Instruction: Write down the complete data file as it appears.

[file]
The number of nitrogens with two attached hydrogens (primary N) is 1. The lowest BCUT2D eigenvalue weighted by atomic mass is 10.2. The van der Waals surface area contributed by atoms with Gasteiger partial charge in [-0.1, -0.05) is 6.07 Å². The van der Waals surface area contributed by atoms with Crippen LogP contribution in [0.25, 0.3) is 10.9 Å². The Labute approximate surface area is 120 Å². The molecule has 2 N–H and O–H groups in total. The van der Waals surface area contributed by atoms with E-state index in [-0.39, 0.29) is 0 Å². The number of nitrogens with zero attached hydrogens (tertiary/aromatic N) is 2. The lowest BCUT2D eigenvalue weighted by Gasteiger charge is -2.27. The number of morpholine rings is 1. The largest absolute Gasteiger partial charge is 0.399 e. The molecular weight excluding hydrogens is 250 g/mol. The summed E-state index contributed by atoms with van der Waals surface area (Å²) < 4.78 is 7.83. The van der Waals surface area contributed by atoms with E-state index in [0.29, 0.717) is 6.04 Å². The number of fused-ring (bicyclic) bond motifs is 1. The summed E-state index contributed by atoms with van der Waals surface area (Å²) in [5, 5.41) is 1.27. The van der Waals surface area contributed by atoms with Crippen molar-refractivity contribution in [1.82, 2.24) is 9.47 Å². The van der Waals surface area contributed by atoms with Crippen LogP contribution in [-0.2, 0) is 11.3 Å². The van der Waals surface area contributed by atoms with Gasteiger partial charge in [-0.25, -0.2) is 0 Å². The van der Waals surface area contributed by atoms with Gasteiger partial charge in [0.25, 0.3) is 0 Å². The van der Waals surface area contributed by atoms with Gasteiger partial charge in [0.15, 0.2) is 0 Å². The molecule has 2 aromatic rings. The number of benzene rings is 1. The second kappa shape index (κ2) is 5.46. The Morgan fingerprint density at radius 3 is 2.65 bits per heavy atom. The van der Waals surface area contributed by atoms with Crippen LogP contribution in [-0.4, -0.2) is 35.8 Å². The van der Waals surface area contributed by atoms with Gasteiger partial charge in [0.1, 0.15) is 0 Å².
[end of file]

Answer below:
The number of nitrogens with two attached hydrogens (primary N) is 1. The lowest BCUT2D eigenvalue weighted by atomic mass is 10.2. The van der Waals surface area contributed by atoms with Gasteiger partial charge in [-0.1, -0.05) is 6.07 Å². The van der Waals surface area contributed by atoms with Crippen LogP contribution in [0.25, 0.3) is 10.9 Å². The Labute approximate surface area is 120 Å². The molecule has 2 N–H and O–H groups in total. The van der Waals surface area contributed by atoms with E-state index in [-0.39, 0.29) is 0 Å². The number of nitrogens with zero attached hydrogens (tertiary/aromatic N) is 2. The lowest BCUT2D eigenvalue weighted by Gasteiger charge is -2.27. The number of morpholine rings is 1. The largest absolute Gasteiger partial charge is 0.399 e. The molecular weight excluding hydrogens is 250 g/mol. The summed E-state index contributed by atoms with van der Waals surface area (Å²) < 4.78 is 7.83. The van der Waals surface area contributed by atoms with E-state index in [0.29, 0.717) is 6.04 Å². The number of fused-ring (bicyclic) bond motifs is 1. The summed E-state index contributed by atoms with van der Waals surface area (Å²) in [5, 5.41) is 1.27. The van der Waals surface area contributed by atoms with Crippen molar-refractivity contribution in [1.82, 2.24) is 9.47 Å². The van der Waals surface area contributed by atoms with Crippen LogP contribution in [-0.2, 0) is 11.3 Å². The van der Waals surface area contributed by atoms with Gasteiger partial charge in [-0.25, -0.2) is 0 Å². The van der Waals surface area contributed by atoms with Gasteiger partial charge in [0.25, 0.3) is 0 Å². The van der Waals surface area contributed by atoms with Gasteiger partial charge in [0.15, 0.2) is 0 Å². The molecule has 2 aromatic rings. The number of benzene rings is 1. The second kappa shape index (κ2) is 5.46. The Morgan fingerprint density at radius 3 is 2.65 bits per heavy atom. The van der Waals surface area contributed by atoms with Crippen LogP contribution in [-0.4, -0.2) is 35.8 Å². The van der Waals surface area contributed by atoms with Gasteiger partial charge in [0.1, 0.15) is 0 Å².